#3802 – 2003 37c Arctic Tundra

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- Mint Stamp(s)
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- MM7155 Horizontal Mounts, Black, Split-back, Pre-cut, 240 x 180 millimeters (9-7/16 x 7-1/16 inches)
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U.S. #3802
37¢ Arctic Tundra
Nature of America Series

Issue Date: July 2, 2003
City: Fairbanks, AK
Printed By: Banknote Corporation of America
Printing Method:
Lithographed
Perforations:
Serpentine Die Cut 10.75 x 10.5 and 10.5 x 10.75
Quantity: 6,000,000
Color: Multicolored
 
A harsh, treeless plains region, Alaska’s Arctic tundra is the coldest of the nation’s ecosystems. Only hardy mosses, lichens, grasses, and low shrubs grow there.
 
Covered by snow most of the year, the tundra comes alive in the spring. Birds arrive to nest. A never-setting summer sun warms the air above freezing. Plants grow rapidly and paint the ground with bright flowers. The thawed soil is only inches deep, above a permanently frozen layer that is over 1,000-feet thick in some places.
 
Mats of lichens shelter nests and runways of small mammals. Caribou, musk oxen, grizzly bears, and small animals graze, and wolves prey on the grazing animals.
 
In the fall, caribou and most birds migrate south. Only a few birds, like the snowy owl and the raven, stay. Winter temperatures average about -30º F. Small animals burrow in search of shelter and food. Some hibernate; others, like the brown lemming, remain active in snowy tunnels. Furred foot soles and small ears and tails limit heat loss; thick layers of fat provide insulation and energy. The Arctic fox, the snowshoe hare, and ptarmigan grow white coats to match the snow.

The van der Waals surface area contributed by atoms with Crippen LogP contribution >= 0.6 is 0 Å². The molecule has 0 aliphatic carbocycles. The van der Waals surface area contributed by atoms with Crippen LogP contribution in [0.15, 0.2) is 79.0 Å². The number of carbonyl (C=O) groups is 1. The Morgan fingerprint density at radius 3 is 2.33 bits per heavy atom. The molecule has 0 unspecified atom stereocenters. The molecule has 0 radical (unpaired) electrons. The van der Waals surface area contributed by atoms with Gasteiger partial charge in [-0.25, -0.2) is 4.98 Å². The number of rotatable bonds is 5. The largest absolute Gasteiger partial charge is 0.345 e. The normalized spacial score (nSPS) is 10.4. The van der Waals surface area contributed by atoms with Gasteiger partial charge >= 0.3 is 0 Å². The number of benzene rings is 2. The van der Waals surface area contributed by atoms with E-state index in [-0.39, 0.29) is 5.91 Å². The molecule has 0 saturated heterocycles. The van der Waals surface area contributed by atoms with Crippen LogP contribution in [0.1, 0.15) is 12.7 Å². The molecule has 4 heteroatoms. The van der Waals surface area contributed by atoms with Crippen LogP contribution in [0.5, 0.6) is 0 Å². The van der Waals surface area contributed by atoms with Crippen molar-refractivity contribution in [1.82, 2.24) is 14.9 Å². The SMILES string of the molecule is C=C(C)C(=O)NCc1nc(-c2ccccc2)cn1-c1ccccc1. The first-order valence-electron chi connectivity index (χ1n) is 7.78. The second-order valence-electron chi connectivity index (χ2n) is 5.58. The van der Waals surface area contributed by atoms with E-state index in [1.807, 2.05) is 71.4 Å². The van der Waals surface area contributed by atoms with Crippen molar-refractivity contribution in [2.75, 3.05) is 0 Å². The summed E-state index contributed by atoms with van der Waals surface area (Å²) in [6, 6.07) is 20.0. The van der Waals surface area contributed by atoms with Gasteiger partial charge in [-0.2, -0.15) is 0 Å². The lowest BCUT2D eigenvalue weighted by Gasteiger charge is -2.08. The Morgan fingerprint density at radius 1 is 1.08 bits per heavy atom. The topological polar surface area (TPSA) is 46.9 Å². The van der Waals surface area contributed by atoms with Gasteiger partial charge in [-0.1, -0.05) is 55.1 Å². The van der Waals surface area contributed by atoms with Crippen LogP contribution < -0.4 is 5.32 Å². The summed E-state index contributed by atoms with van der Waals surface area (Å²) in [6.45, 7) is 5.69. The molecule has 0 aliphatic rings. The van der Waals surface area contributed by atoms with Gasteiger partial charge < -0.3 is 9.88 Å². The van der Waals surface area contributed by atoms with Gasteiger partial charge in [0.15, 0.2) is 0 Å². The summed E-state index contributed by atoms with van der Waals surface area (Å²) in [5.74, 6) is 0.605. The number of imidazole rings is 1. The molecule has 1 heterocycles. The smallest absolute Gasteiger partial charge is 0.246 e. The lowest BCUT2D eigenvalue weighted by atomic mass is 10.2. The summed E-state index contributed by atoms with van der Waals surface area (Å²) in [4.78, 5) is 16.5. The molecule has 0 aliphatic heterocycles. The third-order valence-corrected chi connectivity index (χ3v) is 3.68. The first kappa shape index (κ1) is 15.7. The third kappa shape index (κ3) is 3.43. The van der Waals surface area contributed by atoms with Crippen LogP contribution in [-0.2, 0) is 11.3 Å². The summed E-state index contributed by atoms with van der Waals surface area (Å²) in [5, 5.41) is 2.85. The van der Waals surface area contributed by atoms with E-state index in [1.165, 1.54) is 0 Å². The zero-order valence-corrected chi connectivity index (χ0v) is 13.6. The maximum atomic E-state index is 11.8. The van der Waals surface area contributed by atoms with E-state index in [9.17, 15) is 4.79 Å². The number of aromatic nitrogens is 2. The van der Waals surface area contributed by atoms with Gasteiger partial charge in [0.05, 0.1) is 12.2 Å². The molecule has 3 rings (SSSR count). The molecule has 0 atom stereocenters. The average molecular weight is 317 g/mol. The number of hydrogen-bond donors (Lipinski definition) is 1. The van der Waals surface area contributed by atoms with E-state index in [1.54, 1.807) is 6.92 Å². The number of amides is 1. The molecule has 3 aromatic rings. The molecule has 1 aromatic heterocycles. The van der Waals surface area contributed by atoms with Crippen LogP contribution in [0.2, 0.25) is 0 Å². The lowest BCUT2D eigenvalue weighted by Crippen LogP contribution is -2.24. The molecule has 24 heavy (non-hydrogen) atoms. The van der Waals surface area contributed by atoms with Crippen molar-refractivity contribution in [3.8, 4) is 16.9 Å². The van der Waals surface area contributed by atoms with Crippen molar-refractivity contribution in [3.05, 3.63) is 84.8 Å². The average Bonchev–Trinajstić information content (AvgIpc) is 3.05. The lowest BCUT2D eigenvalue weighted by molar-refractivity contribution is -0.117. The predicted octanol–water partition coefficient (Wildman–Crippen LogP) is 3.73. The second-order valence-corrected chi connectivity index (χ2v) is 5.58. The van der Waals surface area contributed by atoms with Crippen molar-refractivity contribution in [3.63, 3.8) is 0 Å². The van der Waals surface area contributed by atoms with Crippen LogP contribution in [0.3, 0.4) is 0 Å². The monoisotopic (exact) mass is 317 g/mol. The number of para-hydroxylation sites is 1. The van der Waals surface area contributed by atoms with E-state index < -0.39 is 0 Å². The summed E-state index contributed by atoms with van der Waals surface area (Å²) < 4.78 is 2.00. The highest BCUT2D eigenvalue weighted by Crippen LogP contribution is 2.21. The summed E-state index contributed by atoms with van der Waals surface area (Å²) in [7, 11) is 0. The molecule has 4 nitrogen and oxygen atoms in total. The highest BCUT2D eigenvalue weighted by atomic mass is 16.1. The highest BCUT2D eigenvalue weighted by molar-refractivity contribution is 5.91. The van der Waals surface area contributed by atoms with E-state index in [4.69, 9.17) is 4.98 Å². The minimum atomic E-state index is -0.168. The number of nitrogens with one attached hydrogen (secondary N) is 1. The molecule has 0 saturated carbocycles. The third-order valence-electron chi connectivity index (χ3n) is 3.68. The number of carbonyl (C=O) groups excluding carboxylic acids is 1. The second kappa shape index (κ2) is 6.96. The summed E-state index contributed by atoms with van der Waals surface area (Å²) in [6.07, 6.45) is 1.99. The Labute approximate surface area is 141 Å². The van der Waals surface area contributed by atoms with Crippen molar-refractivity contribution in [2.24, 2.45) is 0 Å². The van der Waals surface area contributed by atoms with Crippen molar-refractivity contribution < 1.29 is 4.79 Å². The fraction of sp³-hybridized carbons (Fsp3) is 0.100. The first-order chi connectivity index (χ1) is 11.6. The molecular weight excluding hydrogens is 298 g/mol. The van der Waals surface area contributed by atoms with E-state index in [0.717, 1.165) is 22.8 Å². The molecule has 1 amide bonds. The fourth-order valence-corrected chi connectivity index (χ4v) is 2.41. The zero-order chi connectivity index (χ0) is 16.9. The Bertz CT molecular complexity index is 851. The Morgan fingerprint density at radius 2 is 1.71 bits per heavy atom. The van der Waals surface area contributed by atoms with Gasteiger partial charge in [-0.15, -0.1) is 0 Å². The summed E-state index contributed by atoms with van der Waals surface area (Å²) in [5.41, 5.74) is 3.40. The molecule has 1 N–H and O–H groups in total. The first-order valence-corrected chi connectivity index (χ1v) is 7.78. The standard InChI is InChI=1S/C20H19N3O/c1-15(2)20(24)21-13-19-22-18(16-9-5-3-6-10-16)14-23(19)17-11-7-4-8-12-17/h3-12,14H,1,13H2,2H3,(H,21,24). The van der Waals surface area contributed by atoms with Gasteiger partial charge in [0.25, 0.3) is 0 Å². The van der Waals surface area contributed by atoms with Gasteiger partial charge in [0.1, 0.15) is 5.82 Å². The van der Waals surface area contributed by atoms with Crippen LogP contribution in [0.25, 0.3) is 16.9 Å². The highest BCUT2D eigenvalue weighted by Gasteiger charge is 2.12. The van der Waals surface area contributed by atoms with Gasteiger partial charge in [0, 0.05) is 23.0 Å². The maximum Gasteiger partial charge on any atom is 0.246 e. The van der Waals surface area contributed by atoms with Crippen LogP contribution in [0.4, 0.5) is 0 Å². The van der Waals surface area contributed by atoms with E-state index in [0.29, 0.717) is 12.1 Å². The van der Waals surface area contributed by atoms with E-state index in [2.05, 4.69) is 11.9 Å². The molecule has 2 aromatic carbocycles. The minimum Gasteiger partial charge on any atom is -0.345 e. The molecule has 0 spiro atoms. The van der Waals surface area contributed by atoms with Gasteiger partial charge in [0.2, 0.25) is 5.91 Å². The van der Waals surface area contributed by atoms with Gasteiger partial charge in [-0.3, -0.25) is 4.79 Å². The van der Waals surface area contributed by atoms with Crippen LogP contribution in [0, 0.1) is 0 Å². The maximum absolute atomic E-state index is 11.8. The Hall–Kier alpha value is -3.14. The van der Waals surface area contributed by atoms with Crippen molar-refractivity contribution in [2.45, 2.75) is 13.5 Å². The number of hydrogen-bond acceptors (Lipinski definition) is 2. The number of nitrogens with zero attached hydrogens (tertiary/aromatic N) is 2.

The “Arctic Tundra” pane is the fifth in the Nature of America Series. The artwork shows an autumn scene in the Brooks Range in Alaska.

 

 

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U.S. #3802
37¢ Arctic Tundra
Nature of America Series

Issue Date: July 2, 2003
City: Fairbanks, AK
Printed By: Banknote Corporation of America
Printing Method:
Lithographed
Perforations:
Serpentine Die Cut 10.75 x 10.5 and 10.5 x 10.75
Quantity: 6,000,000
Color: Multicolored
 
A harsh, treeless plains region, Alaska’s Arctic tundra is the coldest of the nation’s ecosystems. Only hardy mosses, lichens, grasses, and low shrubs grow there.
 
Covered by snow most of the year, the tundra comes alive in the spring. Birds arrive to nest. A never-setting summer sun warms the air above freezing. Plants grow rapidly and paint the ground with bright flowers. The thawed soil is only inches deep, above a permanently frozen layer that is over 1,000-feet thick in some places.
 
Mats of lichens shelter nests and runways of small mammals. Caribou, musk oxen, grizzly bears, and small animals graze, and wolves prey on the grazing animals.
 
In the fall, caribou and most birds migrate south. Only a few birds, like the snowy owl and the raven, stay. Winter temperatures average about -30º F. Small animals burrow in search of shelter and food. Some hibernate; others, like the brown lemming, remain active in snowy tunnels. Furred foot soles and small ears and tails limit heat loss; thick layers of fat provide insulation and energy. The Arctic fox, the snowshoe hare, and ptarmigan grow white coats to match the snow.
 
The “Arctic Tundra” pane is the fifth in the Nature of America Series. The artwork shows an autumn scene in the Brooks Range in Alaska.